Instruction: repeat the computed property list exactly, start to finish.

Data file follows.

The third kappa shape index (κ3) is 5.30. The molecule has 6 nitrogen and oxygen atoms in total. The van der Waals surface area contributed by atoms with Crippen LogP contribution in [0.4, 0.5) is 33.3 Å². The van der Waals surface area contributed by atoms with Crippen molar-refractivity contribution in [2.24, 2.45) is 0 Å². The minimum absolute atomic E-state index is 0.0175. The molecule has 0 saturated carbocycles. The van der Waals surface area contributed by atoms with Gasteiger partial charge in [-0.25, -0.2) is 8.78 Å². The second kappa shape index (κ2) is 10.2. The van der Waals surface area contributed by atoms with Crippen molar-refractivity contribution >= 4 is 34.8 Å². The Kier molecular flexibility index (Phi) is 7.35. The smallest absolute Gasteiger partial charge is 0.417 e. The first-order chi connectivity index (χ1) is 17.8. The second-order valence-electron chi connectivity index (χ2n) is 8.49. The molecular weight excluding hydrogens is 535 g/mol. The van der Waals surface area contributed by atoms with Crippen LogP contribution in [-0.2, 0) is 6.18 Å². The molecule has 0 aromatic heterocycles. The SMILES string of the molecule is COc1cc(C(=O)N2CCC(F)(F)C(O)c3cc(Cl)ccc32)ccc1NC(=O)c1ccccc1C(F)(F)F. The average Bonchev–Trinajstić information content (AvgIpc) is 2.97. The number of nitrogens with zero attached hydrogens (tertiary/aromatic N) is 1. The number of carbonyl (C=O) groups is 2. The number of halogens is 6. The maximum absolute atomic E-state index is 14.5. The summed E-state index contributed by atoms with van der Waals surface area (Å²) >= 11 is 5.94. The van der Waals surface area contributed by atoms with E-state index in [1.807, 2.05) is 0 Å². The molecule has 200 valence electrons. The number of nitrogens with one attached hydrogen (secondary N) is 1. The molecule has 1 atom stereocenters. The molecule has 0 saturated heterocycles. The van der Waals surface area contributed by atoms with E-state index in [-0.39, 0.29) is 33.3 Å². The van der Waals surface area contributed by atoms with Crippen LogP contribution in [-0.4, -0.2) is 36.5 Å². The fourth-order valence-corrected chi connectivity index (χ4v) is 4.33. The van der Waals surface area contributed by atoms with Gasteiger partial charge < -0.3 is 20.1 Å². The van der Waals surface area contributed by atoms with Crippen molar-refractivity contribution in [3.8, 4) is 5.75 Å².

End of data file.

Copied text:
The third kappa shape index (κ3) is 5.30. The molecule has 6 nitrogen and oxygen atoms in total. The van der Waals surface area contributed by atoms with Crippen LogP contribution in [0.4, 0.5) is 33.3 Å². The van der Waals surface area contributed by atoms with Crippen molar-refractivity contribution in [2.24, 2.45) is 0 Å². The minimum absolute atomic E-state index is 0.0175. The molecule has 0 saturated carbocycles. The van der Waals surface area contributed by atoms with Gasteiger partial charge in [-0.25, -0.2) is 8.78 Å². The second kappa shape index (κ2) is 10.2. The van der Waals surface area contributed by atoms with Crippen molar-refractivity contribution >= 4 is 34.8 Å². The Kier molecular flexibility index (Phi) is 7.35. The smallest absolute Gasteiger partial charge is 0.417 e. The first-order chi connectivity index (χ1) is 17.8. The second-order valence-electron chi connectivity index (χ2n) is 8.49. The molecular weight excluding hydrogens is 535 g/mol. The van der Waals surface area contributed by atoms with Crippen LogP contribution in [-0.2, 0) is 6.18 Å². The molecule has 0 aromatic heterocycles. The SMILES string of the molecule is COc1cc(C(=O)N2CCC(F)(F)C(O)c3cc(Cl)ccc32)ccc1NC(=O)c1ccccc1C(F)(F)F. The average Bonchev–Trinajstić information content (AvgIpc) is 2.97. The number of nitrogens with zero attached hydrogens (tertiary/aromatic N) is 1. The number of carbonyl (C=O) groups is 2. The number of halogens is 6. The maximum absolute atomic E-state index is 14.5. The summed E-state index contributed by atoms with van der Waals surface area (Å²) >= 11 is 5.94. The van der Waals surface area contributed by atoms with E-state index in [1.807, 2.05) is 0 Å². The molecule has 200 valence electrons. The number of nitrogens with one attached hydrogen (secondary N) is 1. The molecule has 1 atom stereocenters. The molecule has 0 saturated heterocycles. The van der Waals surface area contributed by atoms with E-state index in [-0.39, 0.29) is 33.3 Å². The van der Waals surface area contributed by atoms with Crippen LogP contribution in [-0.4, -0.2) is 36.5 Å². The fourth-order valence-corrected chi connectivity index (χ4v) is 4.33. The van der Waals surface area contributed by atoms with Gasteiger partial charge < -0.3 is 20.1 Å². The van der Waals surface area contributed by atoms with Crippen molar-refractivity contribution in [3.8, 4) is 5.75 Å².